While living on Dean Street I made a fascinating new friend--Tom, an older homeless man who lived behind the fieldhouse in the little park across the street. To the chagrin of some of my roommates, Tom started coming up to my house for morning coffee; soon he was hanging out there at night, and a couple of times, in especially crappy weather, he was allowed to sleep on the floor. Thing was, Tom defied virtually every stereotype of a homeless person. Not just defied--totally shattered. He was incredibly well-spoken. He didn't drink, though he was an enthusiastic pot-smoker. He was gay, though he didn't loudly proclaim it. He was incredibly well-read and well-educated, and was literally a walking encyclopedia on a whole spectrum of subjects, from Chinese history to Aleister Crowley. He did have the caricature shopping cart full of bags, but in his case the bags were full of expensive books, which he spent much of his SSI checks on. He also collected ancient coins, which he bought at a jeweler's downtown. He had currency from Ancient Rome!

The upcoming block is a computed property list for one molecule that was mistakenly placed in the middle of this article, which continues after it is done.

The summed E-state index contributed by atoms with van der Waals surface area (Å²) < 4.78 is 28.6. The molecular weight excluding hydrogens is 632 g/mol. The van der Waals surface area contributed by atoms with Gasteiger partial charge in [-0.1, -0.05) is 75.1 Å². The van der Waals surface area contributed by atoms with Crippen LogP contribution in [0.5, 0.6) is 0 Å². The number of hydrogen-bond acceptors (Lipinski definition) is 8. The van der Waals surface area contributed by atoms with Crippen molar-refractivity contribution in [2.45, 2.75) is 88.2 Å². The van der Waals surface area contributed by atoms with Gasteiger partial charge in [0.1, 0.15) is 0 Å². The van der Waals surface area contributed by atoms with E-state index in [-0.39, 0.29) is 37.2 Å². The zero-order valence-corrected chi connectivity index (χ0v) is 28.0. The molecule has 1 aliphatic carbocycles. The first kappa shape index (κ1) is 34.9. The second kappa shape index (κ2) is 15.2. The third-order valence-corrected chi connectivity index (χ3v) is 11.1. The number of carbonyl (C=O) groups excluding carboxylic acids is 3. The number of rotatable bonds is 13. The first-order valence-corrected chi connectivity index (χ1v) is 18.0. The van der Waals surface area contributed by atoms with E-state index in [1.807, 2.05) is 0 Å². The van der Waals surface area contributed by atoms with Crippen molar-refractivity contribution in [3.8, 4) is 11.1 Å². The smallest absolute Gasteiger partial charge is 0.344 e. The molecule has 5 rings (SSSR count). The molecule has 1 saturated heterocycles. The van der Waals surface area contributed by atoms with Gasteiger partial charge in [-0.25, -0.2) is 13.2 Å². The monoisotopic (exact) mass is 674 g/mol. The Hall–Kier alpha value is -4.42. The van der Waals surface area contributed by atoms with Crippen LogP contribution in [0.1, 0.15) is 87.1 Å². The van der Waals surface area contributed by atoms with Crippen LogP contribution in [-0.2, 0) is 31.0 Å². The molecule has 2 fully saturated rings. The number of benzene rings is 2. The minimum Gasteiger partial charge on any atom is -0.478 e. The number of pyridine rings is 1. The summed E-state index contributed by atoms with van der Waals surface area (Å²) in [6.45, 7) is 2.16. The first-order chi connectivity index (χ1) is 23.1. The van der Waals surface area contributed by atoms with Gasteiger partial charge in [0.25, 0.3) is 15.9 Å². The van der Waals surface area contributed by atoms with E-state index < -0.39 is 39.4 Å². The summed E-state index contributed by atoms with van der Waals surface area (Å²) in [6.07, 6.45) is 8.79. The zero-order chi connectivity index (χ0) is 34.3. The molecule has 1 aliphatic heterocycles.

He was also just a nice, sociable man, even if he sometimes dominated conversations. I felt we became true friends. Eventually I helped him move into an SRO near downtown, and for a while he'd call me begging me to visit and help him clean his room. He'd injured his back and couldn't bend over to pick things up, and his unit was honestly a total wreck. These visits became pretty depressing, to tell the truth. It was hard not to wonder about Tom's persistent indigence, when he could just as well have been a college professor. It didn't seem to be laziness; the life of the mind merely won out over more earthly concerns like shelter or food. In one of Tom's beloved Ancient Civilizations he might have been a monk, or a rabbi, or at least a penniless scholar; but in millennial America he was just another guy on skid row, eating microwave burritos. After a while he didn't call as much, probably sensing what a drag the visits could be for me. I haven't seen him a whole lot since, I'm sad to say, and I'm not sure I could find him if I tried. People, how they come and go!